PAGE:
Newspapers don't usually publish obituaries of people who are still alive. But The New York Times just published an article attempting to write the Democrats' political obituary for November 2006.
Instead of reporting on policy issues or competitive races, Adam Nagourney and Sheryl Gay Stolberg string together damning quotes from "senior Democrats" worrying about "missed opportunities" -- in races that have not even begun!
Now we can't blame the media for the sorry Democratic quotes in this piece - like announcing the party is "losing its voice" - but the reporters also regurgitate Republican propaganda without checking the facts. This is another example of journalists blindly repeating GOP narratives, as HuffPo's Peter Daou has explained.
The article alleges unnamed "establishment Democrats" are concerned that party leaders like Dean, Gore and Pelosi are unpopular "flawed messengers" and vulnerable to attacks they are "out of the mainstream." This is a common canard from the RNC, but the Times describes it as an idea from Democrats. Yet Americans do not view Democratic Congressional leaders as less likable or mainstream than Republican Congressional leaders - just the opposite.
If the reporters relied on data instead of spin, they would see Americans generally prefer the Democratic Party and view most of its leaders more favorably than Republicans. That fact is really embarrassing in this case, because the Times reporters could have used their own newspaper's poll, which found last month that a majority of Americans view the Democratic Party favorably (and the Republican Party unfavorably). An NBC poll from the same month also found more Americans want the Democrats to win back Congress in 2006 (47% to 38% for Republicans).
And what about those famous "Democratic leaders" the article fingered? Some, like Al Gore, are more popular than prominent Republicans; some break roughly even, like Howard Dean; and others are mostly unknown, like Nancy Pelosi. But there are no leading Democrats with worse favorability ratings than Bush, Cheney or Tom DeLay. (Voters don't usually hold favorable views of radicals out of the "mainstream." The ratings are available at pollingreport.com.)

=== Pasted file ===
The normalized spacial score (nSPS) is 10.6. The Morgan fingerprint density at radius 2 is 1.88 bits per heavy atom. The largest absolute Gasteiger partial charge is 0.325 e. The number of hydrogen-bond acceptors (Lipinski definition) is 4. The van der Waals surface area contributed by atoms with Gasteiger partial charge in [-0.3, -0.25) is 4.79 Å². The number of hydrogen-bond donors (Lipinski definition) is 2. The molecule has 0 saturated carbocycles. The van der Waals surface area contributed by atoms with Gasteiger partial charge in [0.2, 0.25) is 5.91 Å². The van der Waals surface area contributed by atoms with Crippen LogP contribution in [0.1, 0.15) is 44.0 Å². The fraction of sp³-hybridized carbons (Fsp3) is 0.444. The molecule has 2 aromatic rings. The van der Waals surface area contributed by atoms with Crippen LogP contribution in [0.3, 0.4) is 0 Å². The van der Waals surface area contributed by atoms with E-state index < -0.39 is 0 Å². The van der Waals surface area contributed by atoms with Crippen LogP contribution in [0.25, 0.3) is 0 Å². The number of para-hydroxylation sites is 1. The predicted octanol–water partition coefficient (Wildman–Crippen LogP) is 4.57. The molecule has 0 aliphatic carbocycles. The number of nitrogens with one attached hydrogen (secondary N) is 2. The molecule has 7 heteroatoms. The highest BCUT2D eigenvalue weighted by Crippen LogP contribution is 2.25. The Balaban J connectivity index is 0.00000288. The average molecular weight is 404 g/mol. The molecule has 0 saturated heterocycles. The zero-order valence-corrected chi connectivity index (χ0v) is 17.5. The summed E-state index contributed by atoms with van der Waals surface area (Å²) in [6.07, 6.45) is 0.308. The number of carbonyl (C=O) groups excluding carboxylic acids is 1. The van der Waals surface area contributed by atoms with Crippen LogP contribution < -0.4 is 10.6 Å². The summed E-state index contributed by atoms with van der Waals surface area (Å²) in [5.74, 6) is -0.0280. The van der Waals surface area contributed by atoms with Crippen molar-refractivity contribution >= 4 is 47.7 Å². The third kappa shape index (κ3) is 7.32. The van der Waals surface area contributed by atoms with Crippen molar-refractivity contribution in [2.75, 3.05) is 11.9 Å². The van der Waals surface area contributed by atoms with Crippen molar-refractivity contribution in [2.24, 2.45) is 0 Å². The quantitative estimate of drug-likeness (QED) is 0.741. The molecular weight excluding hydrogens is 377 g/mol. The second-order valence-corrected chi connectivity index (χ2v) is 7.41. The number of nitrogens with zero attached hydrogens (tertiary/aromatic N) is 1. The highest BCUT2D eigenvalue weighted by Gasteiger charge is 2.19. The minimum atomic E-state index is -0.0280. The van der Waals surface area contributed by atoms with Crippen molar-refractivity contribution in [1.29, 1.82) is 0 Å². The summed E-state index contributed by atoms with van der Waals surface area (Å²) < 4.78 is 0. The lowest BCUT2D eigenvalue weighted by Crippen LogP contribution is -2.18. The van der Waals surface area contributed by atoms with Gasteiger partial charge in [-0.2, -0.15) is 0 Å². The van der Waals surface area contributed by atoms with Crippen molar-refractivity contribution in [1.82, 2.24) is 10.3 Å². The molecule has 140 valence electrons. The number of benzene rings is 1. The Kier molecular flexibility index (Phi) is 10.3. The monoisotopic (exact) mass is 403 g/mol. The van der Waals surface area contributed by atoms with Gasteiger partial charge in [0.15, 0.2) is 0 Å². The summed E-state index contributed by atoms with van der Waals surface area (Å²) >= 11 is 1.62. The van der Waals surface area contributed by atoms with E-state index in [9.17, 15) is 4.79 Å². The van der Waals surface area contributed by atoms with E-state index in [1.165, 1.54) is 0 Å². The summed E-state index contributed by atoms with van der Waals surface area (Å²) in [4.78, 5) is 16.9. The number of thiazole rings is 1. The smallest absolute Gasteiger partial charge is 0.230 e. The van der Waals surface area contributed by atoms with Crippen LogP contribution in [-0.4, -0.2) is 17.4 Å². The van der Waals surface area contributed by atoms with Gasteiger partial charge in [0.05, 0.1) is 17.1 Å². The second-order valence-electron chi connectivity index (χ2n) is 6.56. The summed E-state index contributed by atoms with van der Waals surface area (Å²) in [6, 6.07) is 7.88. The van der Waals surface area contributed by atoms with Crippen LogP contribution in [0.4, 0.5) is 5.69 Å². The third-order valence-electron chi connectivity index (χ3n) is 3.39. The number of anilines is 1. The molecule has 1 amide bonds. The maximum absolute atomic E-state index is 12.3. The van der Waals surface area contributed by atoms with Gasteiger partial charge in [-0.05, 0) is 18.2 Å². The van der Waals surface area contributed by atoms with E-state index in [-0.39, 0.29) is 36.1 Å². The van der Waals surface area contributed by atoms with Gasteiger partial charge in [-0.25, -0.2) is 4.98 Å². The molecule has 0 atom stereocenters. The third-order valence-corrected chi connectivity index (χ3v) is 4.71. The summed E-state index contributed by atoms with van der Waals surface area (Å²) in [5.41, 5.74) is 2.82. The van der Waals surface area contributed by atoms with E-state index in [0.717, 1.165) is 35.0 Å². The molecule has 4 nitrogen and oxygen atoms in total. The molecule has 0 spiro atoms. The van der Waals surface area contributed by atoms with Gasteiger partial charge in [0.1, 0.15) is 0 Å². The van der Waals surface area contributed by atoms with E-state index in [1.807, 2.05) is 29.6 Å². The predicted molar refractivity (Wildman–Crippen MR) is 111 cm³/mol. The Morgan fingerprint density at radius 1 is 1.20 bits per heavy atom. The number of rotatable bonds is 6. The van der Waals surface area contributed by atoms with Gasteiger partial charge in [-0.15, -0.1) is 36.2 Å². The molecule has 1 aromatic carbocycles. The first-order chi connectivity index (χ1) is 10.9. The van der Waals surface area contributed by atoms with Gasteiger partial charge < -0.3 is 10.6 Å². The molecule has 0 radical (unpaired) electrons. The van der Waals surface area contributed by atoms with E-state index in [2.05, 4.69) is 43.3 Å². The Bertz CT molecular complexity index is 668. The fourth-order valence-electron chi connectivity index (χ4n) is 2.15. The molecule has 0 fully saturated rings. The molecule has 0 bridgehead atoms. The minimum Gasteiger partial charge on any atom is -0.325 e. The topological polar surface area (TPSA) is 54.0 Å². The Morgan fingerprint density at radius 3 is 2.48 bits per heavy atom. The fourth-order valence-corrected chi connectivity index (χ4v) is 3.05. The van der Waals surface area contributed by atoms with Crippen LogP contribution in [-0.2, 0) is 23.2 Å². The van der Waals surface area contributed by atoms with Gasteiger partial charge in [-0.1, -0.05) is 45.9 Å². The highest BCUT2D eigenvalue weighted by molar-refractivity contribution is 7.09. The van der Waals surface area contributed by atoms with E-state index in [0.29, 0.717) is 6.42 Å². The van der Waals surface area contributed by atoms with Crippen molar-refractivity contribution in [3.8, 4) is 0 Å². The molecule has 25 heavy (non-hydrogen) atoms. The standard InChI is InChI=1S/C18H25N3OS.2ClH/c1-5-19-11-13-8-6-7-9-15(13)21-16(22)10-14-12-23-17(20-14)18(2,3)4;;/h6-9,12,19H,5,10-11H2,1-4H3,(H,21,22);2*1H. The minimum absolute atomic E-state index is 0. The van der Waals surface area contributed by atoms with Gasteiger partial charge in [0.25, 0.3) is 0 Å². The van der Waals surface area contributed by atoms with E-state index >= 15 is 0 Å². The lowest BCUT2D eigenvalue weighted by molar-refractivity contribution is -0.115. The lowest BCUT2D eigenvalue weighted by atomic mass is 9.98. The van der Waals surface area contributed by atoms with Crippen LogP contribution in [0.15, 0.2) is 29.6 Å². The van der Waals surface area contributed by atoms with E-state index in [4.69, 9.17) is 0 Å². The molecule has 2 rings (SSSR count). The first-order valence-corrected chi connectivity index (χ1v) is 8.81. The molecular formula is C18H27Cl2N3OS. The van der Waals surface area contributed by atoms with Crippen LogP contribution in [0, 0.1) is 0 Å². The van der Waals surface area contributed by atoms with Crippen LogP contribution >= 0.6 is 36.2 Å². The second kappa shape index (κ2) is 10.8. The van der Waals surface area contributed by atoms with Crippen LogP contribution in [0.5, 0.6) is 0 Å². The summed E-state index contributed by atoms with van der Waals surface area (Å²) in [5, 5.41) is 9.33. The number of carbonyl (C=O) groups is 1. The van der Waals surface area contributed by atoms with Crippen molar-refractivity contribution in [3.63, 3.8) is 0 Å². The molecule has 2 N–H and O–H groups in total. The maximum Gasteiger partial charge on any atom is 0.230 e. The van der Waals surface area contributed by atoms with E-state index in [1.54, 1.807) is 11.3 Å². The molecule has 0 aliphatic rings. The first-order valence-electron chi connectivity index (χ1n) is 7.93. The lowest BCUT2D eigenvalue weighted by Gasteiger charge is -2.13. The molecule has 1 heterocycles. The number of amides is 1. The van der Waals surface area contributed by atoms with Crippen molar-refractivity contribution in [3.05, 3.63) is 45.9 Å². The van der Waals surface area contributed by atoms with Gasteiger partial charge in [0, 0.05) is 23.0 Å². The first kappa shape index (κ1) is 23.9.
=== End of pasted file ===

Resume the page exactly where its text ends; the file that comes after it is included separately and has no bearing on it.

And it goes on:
Of course, neither party can bank on current polls to predict faraway elections, but public opinion does matter in a democracy. It is significant that most Americans prefer the Democratic Party and its leaders today, and it is important to correct people when they get it wrong.
Like much 2006 horserace coverage, the article also minimizes the Democrats' recent electoral mandate. The scorecard from the last three elections is more of a draw than a loss, even if you wouldn't know it by looking at Washington. (One and one in popular presidential votes, 2.4 million vote edge in the Senate over three elections, and a 3 million vote deficit in the House in 2004.) Now the Democrats' public opinion mandate is growing, even if many reporters don't get it. Obviously, the improving political climate does not mean Democrats can wait for victory to fall into their laps. (Like many people, I've been advocating the party make an aggressive, early push for a specific, progressive platform for candidates to run on.)
But Democrats should also tout their growing support across the country. After all, a majority of Americans prefer the Democratic Party - some of them have gotta be "mainstream."
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